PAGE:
While Bolan and Bowie were perhaps his best known clients, he produced an amazing variety of albums for other artists, such as Gentle Giant, Iggy Pop, Adam Ant, Badfinger, Morrissey, Linda McCartney, The Strawbs, Thin Lizzy, Osibisa, Mary Hopkin (who he was married to, and had 2 kids with), Rick Wakeman, and Sparks. His autobiography covers an amazing career, and also details Visconti's other interests, such as martial arts, Buddhism, The Alexander Technique, and reincarnation. As the book focused mostly on music, and music that I have loved and listened to for years, wondering how exactly it was produced, I found it to be hard to put down. For me, it was the ultimate page turner. I blazed through it in just a few days. When I was done, I felt like Tony Visconti was an old friend of mine, and I wished I could just call him up and talk to him. I found his website and joined his MySpace page.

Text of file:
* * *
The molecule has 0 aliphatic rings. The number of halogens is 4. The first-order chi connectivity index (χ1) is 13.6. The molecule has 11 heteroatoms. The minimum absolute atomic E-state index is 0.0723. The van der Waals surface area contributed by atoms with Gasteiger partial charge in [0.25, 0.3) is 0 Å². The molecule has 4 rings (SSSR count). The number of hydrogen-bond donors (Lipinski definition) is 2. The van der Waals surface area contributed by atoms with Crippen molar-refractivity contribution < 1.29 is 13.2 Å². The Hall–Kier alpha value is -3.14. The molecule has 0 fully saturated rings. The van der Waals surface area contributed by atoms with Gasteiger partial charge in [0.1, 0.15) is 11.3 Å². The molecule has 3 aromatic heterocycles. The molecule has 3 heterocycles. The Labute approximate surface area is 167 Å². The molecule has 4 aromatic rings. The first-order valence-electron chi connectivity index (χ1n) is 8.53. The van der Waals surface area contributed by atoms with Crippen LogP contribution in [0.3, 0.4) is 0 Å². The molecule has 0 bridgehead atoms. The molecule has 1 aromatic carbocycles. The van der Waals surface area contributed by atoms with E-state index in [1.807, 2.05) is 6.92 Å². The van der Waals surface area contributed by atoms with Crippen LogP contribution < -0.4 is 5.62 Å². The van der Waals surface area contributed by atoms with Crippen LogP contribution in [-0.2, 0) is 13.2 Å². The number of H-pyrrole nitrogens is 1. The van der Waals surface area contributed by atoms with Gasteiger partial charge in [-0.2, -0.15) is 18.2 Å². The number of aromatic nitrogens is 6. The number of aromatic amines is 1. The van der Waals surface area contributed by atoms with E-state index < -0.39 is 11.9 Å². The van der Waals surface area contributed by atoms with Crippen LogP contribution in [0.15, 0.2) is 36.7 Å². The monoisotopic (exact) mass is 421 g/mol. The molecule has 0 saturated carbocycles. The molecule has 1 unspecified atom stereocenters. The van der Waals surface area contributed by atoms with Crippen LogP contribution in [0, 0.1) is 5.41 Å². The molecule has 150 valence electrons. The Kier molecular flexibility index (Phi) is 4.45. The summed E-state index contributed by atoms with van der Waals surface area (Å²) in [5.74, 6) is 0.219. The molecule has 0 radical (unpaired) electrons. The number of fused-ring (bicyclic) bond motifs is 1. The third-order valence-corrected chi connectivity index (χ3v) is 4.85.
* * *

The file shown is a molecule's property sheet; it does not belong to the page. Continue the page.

Tony Visconti has been married four times and admits that music was his one true love, and that he bears most of the blame for the breakup of his relationships. He was married to Mary Hopkin, who was perhaps best known for her hit song, Those Were the Days. He loved her voice and recorded lots of material of her singing, but she hated touring, and no labels wanted to release her records if she wasn't going to tour in support of them. He had 2 kids with Hopkin, and he also had 2 kids with another wife, May Pang. May Pang was best known for being John Lennon's girlfriend during a turbulent period when he was separated from Yoko Ono, and Pang describes this in her book John Lennon: The Lost Weekend that she wrote along with Henry Edwards.